Monday, April 13, 2009

Mosaic Portrait of Shelly (ritratto a mosaico di conchiglie)

This weekend, I started a new ambitious project based on a personification of 'Spring' in El Djem (Tunisia, second century Roman portraiture), but pictures aren't ready to go walking just yet. So instead, here is a boring sea shell work in marbles I did for my bath area about a year and a half ago.

It's weird to wonder whether most sea shells looked exactly the same 2000 years ago. Maybe they seemed larger because people were proportionately smaller? Jack Handey also mentions that probably the earliest flyswatters were nothing more than a striking surface attached to some sort of stick, but I digress.

Here is the same mosaic In-Situ (academic-sounding fancy-talk for 'installed').


versione italiana...

Di cui sopra sono i miei mosaici conchiglie per la zona bagno. Ho iniziato un nuovo mosaico di questo fine settimana, il soggetto è Girl Interrupted belissima come 'Primavera' di El Djem (Tunisia, Sec. II). Un giorno senza amore è proprio una perdita di tempo.

Ciao a tutti!


  1. I've always believed that sea creatures were larger in the past, and are getting smaller and smaller in a freak evolutionary phenomenon, possibly because they're afraid of flies.

  2. Wow, you did that? It is beautiful, I love it! I want to be all artsy and creative!!!

    When I was reading the text, I could see your shell mosaic out of the corner of my eye...and it was like an optical illusion--as if it were moving...!

  3. Nidal, thanks I love the idea that artwork made in stone can last for thousands of years.

    LOL, as usual Mo, you bring a unique perspective to the equation. I'm not sure, but I also might subscribe to the Scott Adams (Dilbert) law of gravity. He proposes that since everything in the universe is expanding, it keeps our feet on the ground.

    Lopez, thanks! Unless I mention otherwise (like on the Sarah Alexander post), all displayed artwork is mine. You should try it, at least get hold of some mosaic glass or stone, way fun! Cool you noticed that, if you run 'andamento' outline around the outside of the object, it does have a freaky movement effect. That's how the Romans did it and that's how I roll. Wait, at least about the art stuff, not all the gladatorial combat, crucifixions and stuff.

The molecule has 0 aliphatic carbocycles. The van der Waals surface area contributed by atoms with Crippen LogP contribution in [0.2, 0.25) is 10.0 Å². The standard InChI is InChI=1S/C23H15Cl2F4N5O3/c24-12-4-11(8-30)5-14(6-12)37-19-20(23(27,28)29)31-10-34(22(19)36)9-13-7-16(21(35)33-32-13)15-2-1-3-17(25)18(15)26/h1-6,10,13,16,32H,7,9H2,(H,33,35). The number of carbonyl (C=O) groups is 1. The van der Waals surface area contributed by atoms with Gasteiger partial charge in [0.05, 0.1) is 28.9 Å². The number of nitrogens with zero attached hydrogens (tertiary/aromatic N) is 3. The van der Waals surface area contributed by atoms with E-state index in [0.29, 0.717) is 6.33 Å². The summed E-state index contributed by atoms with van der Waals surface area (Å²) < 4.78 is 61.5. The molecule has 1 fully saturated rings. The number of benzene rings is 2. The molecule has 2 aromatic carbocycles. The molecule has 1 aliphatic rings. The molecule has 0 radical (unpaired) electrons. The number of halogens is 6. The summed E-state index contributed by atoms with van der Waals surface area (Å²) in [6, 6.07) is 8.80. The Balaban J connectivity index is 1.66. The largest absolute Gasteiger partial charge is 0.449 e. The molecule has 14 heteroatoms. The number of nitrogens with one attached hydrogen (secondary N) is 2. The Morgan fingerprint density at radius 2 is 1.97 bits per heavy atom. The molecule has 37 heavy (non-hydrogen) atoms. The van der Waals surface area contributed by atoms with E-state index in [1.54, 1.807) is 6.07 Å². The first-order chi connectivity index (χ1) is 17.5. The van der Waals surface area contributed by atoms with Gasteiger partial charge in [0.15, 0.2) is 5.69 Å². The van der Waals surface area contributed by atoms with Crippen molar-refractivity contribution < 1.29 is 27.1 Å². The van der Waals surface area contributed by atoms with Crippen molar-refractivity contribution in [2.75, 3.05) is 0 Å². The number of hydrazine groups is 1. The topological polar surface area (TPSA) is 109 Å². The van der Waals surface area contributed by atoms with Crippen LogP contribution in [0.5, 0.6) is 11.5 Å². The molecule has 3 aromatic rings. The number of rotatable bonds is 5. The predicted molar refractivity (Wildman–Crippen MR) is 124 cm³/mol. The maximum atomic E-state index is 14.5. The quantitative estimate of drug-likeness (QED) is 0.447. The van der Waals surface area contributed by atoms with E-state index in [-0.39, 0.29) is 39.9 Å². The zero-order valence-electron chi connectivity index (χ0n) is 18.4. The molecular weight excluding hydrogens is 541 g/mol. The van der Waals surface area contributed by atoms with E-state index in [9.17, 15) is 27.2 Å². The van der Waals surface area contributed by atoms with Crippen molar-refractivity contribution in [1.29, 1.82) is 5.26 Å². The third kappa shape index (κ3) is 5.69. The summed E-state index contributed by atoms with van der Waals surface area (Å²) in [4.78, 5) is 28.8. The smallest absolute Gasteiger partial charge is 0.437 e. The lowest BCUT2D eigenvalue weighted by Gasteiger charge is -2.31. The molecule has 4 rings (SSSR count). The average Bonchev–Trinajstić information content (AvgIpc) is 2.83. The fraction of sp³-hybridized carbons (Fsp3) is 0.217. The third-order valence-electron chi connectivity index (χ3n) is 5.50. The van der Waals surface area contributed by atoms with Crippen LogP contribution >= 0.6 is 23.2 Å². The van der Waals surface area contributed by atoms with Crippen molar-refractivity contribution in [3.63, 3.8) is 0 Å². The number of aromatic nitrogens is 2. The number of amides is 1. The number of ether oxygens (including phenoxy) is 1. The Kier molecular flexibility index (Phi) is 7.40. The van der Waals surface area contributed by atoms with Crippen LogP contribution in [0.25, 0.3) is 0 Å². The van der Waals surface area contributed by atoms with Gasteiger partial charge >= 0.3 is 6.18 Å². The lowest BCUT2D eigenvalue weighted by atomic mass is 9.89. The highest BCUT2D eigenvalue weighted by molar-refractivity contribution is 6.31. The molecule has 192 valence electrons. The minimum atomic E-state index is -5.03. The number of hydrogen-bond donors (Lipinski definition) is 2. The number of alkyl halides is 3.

4. The shell piece is lovely! Nice work Eric.

    I'm starting to imagine you living in a grand Roman villa that Caesar himself would be green with envy over.

    Ps: It has long been my opinion that Jack Handey is one of the greatest minds of our time.

  5. Thanks Girl Interrupted! I wanted to go a bit subtle, no f'ing brightly colored roosters or whatever it was that Mo calls them.

    Yes, it will be kind of a villa soon, but I need more marble columns I think.

    I'm glad you appreciate the Mr. Handey. As he would say 'The face of a child can say it all, especially the mouth part of the face.' :)

  6. lol my fave is:

    Consider the daffodil. And while you're doing that, I'll be over here, looking through your stuff

  7. :) I think we blog representatives from all English speaking countries should do a collective Jack Handey appreciation day.

    ps - hope you don't mind me linking your site above for any Italian readers that stumble in.

  8. Ooh! No! Link away! :P

    *waves at Eric's Italian fans*

  9. Wow, your mosiac work is beautiful, Eric. We tend to scoff at the beliefs of the ancients. But we can't scoff at them personally, to their faces, and this is what annoys me.

    Thanks for dropping by and commenting!

  10. Katrocket, thanks.
    And thanks for the perfectly applicable Handey reference ;)
    These are ok, but the new project will hopefully eclipse the other ones in beauty.